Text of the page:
Style

10 February 2020

Myrto: in praise of the tourmaline

Myrto Anastasopoulou is an autodidact who adores the tourmaline: a stone with an infinite variety of shades.

By Sandrine Merle.

 

 

No St Martin’s School in London or a period with a famous jeweler for Myrto Anastasopoulou: she discovered jewelry ten years ago during a wax modeling course. “After that, I learned on the job, picking up techniques from craftspeople,” says the young designer. Her work on color, chiefly with tourmalines, is the main feature of her style.

 

A focus on tourmalines

“I like the tourmaline best because it’s the only stone with such a wealth of colors,” says Myrto. It’s impossible to list them all: there are hundreds, including black, electric blue and green. She herself prefers pastels, ranging from soft pink, lilac, khaki, raspberry and sky blue to pea green. She uses shaded tones and monochromes on bangles, rings and above all magnificent, ultra-long earrings, adding diamond or emerald chips here and there. Every pair evokes the soft lushness of an Impressionist painting.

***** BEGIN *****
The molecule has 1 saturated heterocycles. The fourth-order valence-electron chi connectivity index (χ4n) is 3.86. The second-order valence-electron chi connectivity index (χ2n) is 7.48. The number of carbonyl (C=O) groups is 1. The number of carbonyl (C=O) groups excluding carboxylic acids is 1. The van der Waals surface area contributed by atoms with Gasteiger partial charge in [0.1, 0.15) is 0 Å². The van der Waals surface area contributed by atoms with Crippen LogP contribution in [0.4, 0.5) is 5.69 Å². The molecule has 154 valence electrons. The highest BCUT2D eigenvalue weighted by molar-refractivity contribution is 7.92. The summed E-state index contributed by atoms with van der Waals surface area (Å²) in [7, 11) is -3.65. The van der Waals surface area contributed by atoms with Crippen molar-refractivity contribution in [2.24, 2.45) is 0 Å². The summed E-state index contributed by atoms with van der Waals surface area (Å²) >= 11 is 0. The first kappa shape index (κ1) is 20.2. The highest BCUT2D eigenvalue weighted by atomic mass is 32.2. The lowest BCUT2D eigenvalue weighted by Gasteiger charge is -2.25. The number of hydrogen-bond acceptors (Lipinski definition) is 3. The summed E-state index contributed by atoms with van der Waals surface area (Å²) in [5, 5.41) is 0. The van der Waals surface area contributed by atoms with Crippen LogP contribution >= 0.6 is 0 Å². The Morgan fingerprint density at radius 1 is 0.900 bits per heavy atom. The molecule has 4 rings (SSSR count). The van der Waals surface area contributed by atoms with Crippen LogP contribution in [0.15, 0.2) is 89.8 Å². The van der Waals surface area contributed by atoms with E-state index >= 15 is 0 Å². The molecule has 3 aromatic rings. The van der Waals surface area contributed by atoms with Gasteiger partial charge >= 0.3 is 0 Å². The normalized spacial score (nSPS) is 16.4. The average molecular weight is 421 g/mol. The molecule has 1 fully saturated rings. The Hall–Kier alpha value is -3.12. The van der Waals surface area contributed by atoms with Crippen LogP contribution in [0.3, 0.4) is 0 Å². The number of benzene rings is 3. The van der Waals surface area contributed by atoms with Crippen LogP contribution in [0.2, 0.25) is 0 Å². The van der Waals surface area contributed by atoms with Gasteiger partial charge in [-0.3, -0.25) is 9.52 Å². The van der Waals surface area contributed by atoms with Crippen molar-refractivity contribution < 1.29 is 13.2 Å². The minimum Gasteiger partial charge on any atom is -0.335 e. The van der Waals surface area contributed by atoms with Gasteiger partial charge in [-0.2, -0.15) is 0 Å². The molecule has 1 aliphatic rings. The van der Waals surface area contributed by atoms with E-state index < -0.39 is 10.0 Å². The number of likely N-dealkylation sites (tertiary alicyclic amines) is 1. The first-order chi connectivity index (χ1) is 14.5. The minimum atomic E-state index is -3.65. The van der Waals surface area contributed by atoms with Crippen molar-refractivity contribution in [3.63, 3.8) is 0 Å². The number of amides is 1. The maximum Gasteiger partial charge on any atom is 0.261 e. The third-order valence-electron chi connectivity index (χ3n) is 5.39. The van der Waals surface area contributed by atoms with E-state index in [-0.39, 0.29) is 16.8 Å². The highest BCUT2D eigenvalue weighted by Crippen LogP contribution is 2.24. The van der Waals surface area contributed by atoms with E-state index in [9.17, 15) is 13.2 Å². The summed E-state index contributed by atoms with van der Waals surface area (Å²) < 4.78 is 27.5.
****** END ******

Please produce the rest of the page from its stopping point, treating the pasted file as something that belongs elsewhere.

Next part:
Good enough to eat…

Every tourmaline, polished into a cabochon or shaped by brilliant or emerald cuts, resembles a piece of candy. And in this respect, Anastasopoulou’s jewelry in no way draws on Greek tradition. In Antiquity, precious stones like diamonds, sapphires and rubies were extremely rare, as the country had no source of supplies. They only began to appear with Alexander the Great’s conquests in the East.

 

Perfectly in tune with our times, these pastel tutti-frutti are stackable, designed to be endlessly accumulated, mingled and piled on top of each other. Each woman can find her own personal combination. Pure joy.

 

SHOP NOW “Serafina” earrings, Myrto

 

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Greek myths and figures

Christina Soubli, the art of filigree

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